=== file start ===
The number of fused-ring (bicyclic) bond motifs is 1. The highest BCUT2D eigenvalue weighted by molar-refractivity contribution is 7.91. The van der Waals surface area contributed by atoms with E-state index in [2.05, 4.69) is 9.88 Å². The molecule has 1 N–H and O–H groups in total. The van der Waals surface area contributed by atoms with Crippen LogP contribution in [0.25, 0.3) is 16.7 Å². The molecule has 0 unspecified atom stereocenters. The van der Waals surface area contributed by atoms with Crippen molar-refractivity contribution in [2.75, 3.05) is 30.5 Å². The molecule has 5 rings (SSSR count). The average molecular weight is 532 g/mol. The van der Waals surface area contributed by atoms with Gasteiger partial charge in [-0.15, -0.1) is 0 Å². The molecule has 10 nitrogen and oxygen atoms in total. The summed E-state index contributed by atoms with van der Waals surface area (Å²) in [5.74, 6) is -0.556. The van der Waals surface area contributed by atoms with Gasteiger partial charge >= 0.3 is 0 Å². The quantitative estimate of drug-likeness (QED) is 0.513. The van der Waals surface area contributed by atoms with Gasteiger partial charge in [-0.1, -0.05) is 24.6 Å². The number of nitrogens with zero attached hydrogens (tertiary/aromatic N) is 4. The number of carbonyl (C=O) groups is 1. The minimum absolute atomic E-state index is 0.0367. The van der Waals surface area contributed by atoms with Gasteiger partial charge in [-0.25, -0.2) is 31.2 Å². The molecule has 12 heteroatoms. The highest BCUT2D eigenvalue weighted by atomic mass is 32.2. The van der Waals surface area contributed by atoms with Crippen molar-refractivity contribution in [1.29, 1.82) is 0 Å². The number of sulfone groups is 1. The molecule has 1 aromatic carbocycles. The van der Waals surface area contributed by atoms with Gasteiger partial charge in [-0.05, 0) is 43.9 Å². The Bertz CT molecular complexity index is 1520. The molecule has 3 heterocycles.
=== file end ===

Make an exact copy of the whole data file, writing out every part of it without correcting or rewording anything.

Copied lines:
The number of fused-ring (bicyclic) bond motifs is 1. The highest BCUT2D eigenvalue weighted by molar-refractivity contribution is 7.91. The van der Waals surface area contributed by atoms with E-state index in [2.05, 4.69) is 9.88 Å². The molecule has 1 N–H and O–H groups in total. The van der Waals surface area contributed by atoms with Crippen LogP contribution in [0.25, 0.3) is 16.7 Å². The molecule has 0 unspecified atom stereocenters. The van der Waals surface area contributed by atoms with Crippen molar-refractivity contribution in [2.75, 3.05) is 30.5 Å². The molecule has 5 rings (SSSR count). The average molecular weight is 532 g/mol. The van der Waals surface area contributed by atoms with Gasteiger partial charge in [-0.15, -0.1) is 0 Å². The molecule has 10 nitrogen and oxygen atoms in total. The summed E-state index contributed by atoms with van der Waals surface area (Å²) in [5.74, 6) is -0.556. The van der Waals surface area contributed by atoms with Gasteiger partial charge >= 0.3 is 0 Å². The quantitative estimate of drug-likeness (QED) is 0.513. The van der Waals surface area contributed by atoms with Gasteiger partial charge in [-0.1, -0.05) is 24.6 Å². The number of nitrogens with zero attached hydrogens (tertiary/aromatic N) is 4. The number of carbonyl (C=O) groups is 1. The minimum absolute atomic E-state index is 0.0367. The van der Waals surface area contributed by atoms with Gasteiger partial charge in [-0.25, -0.2) is 31.2 Å². The molecule has 12 heteroatoms. The highest BCUT2D eigenvalue weighted by atomic mass is 32.2. The van der Waals surface area contributed by atoms with Crippen molar-refractivity contribution in [1.29, 1.82) is 0 Å². The number of sulfone groups is 1. The molecule has 1 aromatic carbocycles. The van der Waals surface area contributed by atoms with Gasteiger partial charge in [-0.05, 0) is 43.9 Å². The Bertz CT molecular complexity index is 1520. The molecule has 3 heterocycles.